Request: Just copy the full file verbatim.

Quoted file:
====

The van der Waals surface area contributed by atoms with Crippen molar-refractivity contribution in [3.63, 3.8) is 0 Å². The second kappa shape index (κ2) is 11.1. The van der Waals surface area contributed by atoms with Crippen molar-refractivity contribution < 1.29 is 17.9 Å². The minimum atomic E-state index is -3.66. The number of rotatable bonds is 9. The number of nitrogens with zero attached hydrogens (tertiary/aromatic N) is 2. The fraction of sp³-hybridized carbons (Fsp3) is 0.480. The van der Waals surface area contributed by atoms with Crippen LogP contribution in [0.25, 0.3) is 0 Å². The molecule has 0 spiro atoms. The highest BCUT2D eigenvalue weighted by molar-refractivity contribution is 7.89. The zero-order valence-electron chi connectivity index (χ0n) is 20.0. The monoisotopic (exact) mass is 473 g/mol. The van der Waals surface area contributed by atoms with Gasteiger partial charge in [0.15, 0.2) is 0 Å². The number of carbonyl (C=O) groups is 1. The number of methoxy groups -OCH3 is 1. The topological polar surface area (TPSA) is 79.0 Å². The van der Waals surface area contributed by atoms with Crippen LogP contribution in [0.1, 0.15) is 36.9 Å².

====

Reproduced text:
The van der Waals surface area contributed by atoms with Crippen molar-refractivity contribution in [3.63, 3.8) is 0 Å². The second kappa shape index (κ2) is 11.1. The van der Waals surface area contributed by atoms with Crippen molar-refractivity contribution < 1.29 is 17.9 Å². The minimum atomic E-state index is -3.66. The number of rotatable bonds is 9. The number of nitrogens with zero attached hydrogens (tertiary/aromatic N) is 2. The fraction of sp³-hybridized carbons (Fsp3) is 0.480. The van der Waals surface area contributed by atoms with Crippen LogP contribution in [0.25, 0.3) is 0 Å². The molecule has 0 spiro atoms. The highest BCUT2D eigenvalue weighted by molar-refractivity contribution is 7.89. The zero-order valence-electron chi connectivity index (χ0n) is 20.0. The monoisotopic (exact) mass is 473 g/mol. The van der Waals surface area contributed by atoms with Gasteiger partial charge in [0.15, 0.2) is 0 Å². The number of carbonyl (C=O) groups is 1. The number of methoxy groups -OCH3 is 1. The topological polar surface area (TPSA) is 79.0 Å². The van der Waals surface area contributed by atoms with Crippen LogP contribution in [0.1, 0.15) is 36.9 Å².